Written by: Donna Kirk – The Pro Forum Community of Practice

Few of us start work as school leavers and remain in the same job or role until we retire. There was a time when this wasn’t the case (hard to believe we know) and people started a job that developed into a career that transitioned into moving up the ladder by virtue of being there the longest. And it happened in both private and public sector roles.

The working environment has changed and there is a cross pollination of public and private opportunities.

Two disciplines or professions that are seeing an increase in opportunities between the two are:

  1. Project Management
  2. Procurement & Contract Management

So how do you transition between the two – if you are a project manager working in the public sector and want to move to the private, or a procurement professional that is wanting to move from the private sector to the public sector?

Firstly – recognise that your skills are transferable if you are agile and resilient!

There are plenty of skills in common between the public and private sectors but it your direct comparable experience is less important than your willingness and ability to adapt and learn.

Skills and experience in issues management, crisis management or change management are vital for both sectors.

The ability to lead and manage complex organisations or projects, lead diverse teams or managing communication processes.

Understand varying terminology and processes.

In the public sector you work in procurement – in the private sector its purchasing or finance.

In the private sector you might be quite comfortable having a coffee with a potential contractor discussing various options. In the public sector this could present a conflict of interest.

Understanding comes through knowledge – do your homework and get a better understanding of the differences between the two.

Don’t get hung up on a job title.

Questions are often raised such as “If you are transitioning between public and private sectors, should you expect to transfer at the same level?” or: “How do you identify seniority in the corporate world and how does it correlate to government titles and levels?”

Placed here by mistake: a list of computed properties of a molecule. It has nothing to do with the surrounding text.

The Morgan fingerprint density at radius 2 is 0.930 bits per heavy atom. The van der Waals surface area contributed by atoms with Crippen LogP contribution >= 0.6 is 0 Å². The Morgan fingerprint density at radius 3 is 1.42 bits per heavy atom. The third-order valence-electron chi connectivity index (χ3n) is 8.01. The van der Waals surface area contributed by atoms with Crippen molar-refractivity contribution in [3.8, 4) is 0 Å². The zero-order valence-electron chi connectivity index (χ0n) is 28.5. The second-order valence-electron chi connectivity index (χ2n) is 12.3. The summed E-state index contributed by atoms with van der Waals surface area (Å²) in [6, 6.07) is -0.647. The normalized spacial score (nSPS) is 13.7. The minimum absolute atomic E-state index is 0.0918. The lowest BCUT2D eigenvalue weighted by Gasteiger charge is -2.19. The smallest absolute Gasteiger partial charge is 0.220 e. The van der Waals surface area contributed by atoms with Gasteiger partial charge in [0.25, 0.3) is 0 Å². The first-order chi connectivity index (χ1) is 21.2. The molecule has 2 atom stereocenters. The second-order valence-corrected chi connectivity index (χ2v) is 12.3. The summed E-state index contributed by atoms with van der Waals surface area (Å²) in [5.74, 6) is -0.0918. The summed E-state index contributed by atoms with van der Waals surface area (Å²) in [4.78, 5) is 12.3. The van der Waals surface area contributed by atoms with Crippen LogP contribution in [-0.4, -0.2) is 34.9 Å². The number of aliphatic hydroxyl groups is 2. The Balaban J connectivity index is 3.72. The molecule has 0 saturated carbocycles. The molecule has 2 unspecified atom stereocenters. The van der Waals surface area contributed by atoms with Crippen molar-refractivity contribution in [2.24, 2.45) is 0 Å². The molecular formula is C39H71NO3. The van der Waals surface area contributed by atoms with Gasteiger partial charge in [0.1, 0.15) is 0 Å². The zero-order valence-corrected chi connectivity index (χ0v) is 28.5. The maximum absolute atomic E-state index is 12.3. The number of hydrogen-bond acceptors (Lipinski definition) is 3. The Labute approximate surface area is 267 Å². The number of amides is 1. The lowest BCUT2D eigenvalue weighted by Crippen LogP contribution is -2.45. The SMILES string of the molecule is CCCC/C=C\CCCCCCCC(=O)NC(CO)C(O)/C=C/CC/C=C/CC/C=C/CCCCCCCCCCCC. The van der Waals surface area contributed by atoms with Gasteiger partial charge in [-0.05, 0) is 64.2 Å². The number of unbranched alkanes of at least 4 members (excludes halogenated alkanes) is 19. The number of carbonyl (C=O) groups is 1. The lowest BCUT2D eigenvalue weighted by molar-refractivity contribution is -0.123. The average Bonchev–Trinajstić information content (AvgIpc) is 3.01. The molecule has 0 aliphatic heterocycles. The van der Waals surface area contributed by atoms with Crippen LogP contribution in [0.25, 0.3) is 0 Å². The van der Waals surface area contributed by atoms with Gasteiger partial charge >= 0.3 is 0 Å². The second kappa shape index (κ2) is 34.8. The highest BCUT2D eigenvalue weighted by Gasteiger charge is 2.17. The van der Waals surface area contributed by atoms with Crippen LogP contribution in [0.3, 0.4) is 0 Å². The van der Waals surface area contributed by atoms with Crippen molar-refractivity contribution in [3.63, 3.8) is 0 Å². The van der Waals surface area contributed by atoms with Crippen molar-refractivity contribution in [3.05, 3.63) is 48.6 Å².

For the Public sector

  1. The structure is pretty much the same across the Commonwealth and all States and Territories, and
  2. The structure does loosely mirror what you would expect to see in large private companies, frontline staff, management and senior executive.

At its simplest, the hierarchy of Government looks like a pyramid, with the majority of staff at officer level ‘doing the work’, with two levels of management above:

Pay Differential

Both sides of the public and private sector debate think that the grass is potentially more lucrative on the other side.

With the new wages policy for Commonwealth Public Servants introduced in November 2020, public sector wage rises can no longer exceed wage rises in the private sector and it will allow Commonwealth public sector wage rises to follow the private sector wage growth.

There had been a long-held view that with the Government setting a cap on Commonwealth public sector wage growth sent the wrong signal to the private sector. A current belief is that Commonwealth wages policy should not be used as an excuse or signal to restrain private sector wages growth. This policy will address that.

Therefore, it may well be that the thought that one sector pays higher than the other will over time erode.



Regardless of which side of the divide you currently work in, crossing over isn’t as problematic as perhaps it once was.

Do your research, identify your existing skills, and consider if you hold qualifications that could be easily valued in either sector.

Also consider what motivates you. Do you thrive on innovation and fast paced development, or do you prefer a structured approach?

Identifying what you are really looking for and what you believe you can contribute is the first step in transitioning. don’t got for a job because of the pay package or the title. You have got to be true to yourself and know what motivates you and where your skills will be valued most.


NOTE: The content of this article is intended to provide a general guide to the subject matter, and specialist advice should be sought about your specific circumstances. The content must not be relied upon as legal, technical, financial or other professional advice.